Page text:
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exploring the rise of paris’s neo-garconnes

Instead of making a sharp cross-dressing statement, or exploring radically androgynous gender roles, the new Gallic tomboy is about fluid feminity and reinjecting classic masculine details into womenswear.

by Alice Pfeiffer
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26 November 2014, 12:55pm

During Paris' menswear fashion week, AMI, a label that rose to fame for modernising the Parisian bobo (bohemian bourgeois), sends down a chic little creature down the runway. The latest boy en vogue? Look closer: draped in an ample pea coat and slicked back hair, this is garconne-in-chief Agathe Mougin, a model and local It-girl known for her Gallic tomboy charms.

The show, peppered with female silhouettes, doesn't make a sharp cross-dressing statement, but rather, suggests a sense of fluidity in apparel and gender roles. "My clothes have been worn by women too from the start " said founder and designer Alexandre Mattiussi, "Women are as much part of the brand's influence and history as men."

Please witness the rise of the anti-Carine Roitfelds. A new generation of Parisian girls and labels that seem to define themselves in polar opposition to French Vogue's former halo, le porno chic. Delving into garconne history, classic masculine details are reinjected into womenswear, to establish a femininity that isn't defined in opposition to masculinity.

This includes chanson singer Christine and The Queens, never on stage without a trim tuxedo; Marie Marot, an accessories designer and street style star, known for her trilby hats and overall Christophe Lemaire-esque chic; Adrienne Rich and Aude Walker (respectively chief editors at French Grazia and Stylist) who brought sneakers - gasp - to fashion's front rows. Goodbye Louboutin, hello Stan Smith.

And AMI isn't the only one to adapt: seeing the rise of women customers, indie labels such as Etudes Studio or Laurence Airline have also added female models to their runways. "A size S or XS is perfect for a slightly androgynous woman" said Garance Broca, the creative director of Parisian brand Monsieur Lacenaire. Noticing the high popularity of her designs amongst both genders, she recently launched a capsule that merely readjusts masculine cuts for a slighter frame. "There is a desire for a femininity that isn't situated in extreme stereotypes. Women are neither after hyper-femininity not cliche masculinisation but seek blurrier codes surrounding sex appeal" believes Broca.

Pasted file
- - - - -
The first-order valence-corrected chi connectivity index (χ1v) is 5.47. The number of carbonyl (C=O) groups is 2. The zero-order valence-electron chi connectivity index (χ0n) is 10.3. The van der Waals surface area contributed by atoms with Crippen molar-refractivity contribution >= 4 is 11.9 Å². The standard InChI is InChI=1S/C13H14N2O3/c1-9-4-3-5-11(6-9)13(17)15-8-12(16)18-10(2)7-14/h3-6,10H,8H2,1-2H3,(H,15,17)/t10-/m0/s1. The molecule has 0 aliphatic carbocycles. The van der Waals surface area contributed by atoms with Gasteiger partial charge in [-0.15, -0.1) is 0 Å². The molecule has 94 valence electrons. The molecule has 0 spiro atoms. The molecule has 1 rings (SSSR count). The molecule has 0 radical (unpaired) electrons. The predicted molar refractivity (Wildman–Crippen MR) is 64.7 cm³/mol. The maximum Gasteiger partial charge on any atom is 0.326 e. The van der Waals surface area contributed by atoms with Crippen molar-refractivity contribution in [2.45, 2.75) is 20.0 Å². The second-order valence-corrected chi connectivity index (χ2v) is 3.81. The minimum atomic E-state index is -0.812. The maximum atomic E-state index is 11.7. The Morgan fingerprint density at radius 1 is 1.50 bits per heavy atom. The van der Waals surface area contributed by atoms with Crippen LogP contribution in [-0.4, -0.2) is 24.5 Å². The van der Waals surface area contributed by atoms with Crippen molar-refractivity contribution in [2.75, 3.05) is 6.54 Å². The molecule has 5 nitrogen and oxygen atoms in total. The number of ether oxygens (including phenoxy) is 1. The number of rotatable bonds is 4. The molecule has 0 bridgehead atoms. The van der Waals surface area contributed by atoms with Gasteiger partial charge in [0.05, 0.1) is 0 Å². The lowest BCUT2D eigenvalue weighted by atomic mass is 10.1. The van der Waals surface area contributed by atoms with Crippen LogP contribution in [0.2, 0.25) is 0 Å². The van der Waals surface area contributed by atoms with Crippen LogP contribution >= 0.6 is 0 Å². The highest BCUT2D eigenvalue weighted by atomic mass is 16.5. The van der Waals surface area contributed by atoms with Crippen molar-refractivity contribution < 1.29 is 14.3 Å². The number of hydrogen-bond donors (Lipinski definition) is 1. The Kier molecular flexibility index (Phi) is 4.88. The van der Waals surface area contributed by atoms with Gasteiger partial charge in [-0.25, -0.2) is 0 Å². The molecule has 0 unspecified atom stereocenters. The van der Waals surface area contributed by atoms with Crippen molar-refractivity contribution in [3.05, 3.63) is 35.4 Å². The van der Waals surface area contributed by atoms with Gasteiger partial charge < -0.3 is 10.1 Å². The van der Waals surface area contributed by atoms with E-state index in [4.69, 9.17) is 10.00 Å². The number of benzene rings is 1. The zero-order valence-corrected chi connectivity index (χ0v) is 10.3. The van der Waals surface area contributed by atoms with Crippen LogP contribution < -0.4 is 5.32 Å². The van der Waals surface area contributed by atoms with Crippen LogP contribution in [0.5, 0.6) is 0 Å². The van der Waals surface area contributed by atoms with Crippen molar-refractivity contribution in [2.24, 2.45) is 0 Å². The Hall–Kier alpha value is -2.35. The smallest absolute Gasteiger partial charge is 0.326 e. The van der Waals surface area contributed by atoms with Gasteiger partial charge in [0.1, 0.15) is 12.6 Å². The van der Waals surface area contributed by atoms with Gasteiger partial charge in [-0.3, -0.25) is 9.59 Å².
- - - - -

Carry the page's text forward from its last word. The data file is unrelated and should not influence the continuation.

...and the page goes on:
This has much to do with the current state of the economy. It is no wonder Carine Roitfeld's sexed up femmes came to popularity at a time of financial boom, when the figure of the Golden Boy rose to peak. Both mutually validated exacerbated gender roles. Today, in recession-hit society, the Patrick Batemans of the world have been murdered and replaced by other success stories and male ideals - such as the unlikely, hoodied-up Mark Zuckerberg. He embodied an entire generation characterized by freelance life, grass-root entrepreneurship, mobility and technology - factors that rethought women's relation not only to the Other, but also to privacy, adulthood, and the external world-at-large.

Today, in France, androgynous clothing also means taking a subtle stance within a riotous political landscape. Last month, the rather terrifying protest 'La Manif pour Tous' brought 70,000 angry Frenchmen to march through the capital march asking for repealing gay marriage and the law allowing for medically assisted procreation not to be passed. In the light of Celine Sciamma's film Tomboy -addressing the formation of feminine identity in childhood - being forbidden in schools, and gender studies still struggling to find a respected space in universities, could garconnes be more than a passing trend?

While their 1920s version fought for equality between the sexes by smoking and wearing blazers, their new incarnation wears flats as a rallying sign for a queer and feminist definition of equality. Who thought trainers could take you this far?

Credits


Text Alice Pfeiffer
Photography Harry Carr, Christophe Lemaire spring/summer 15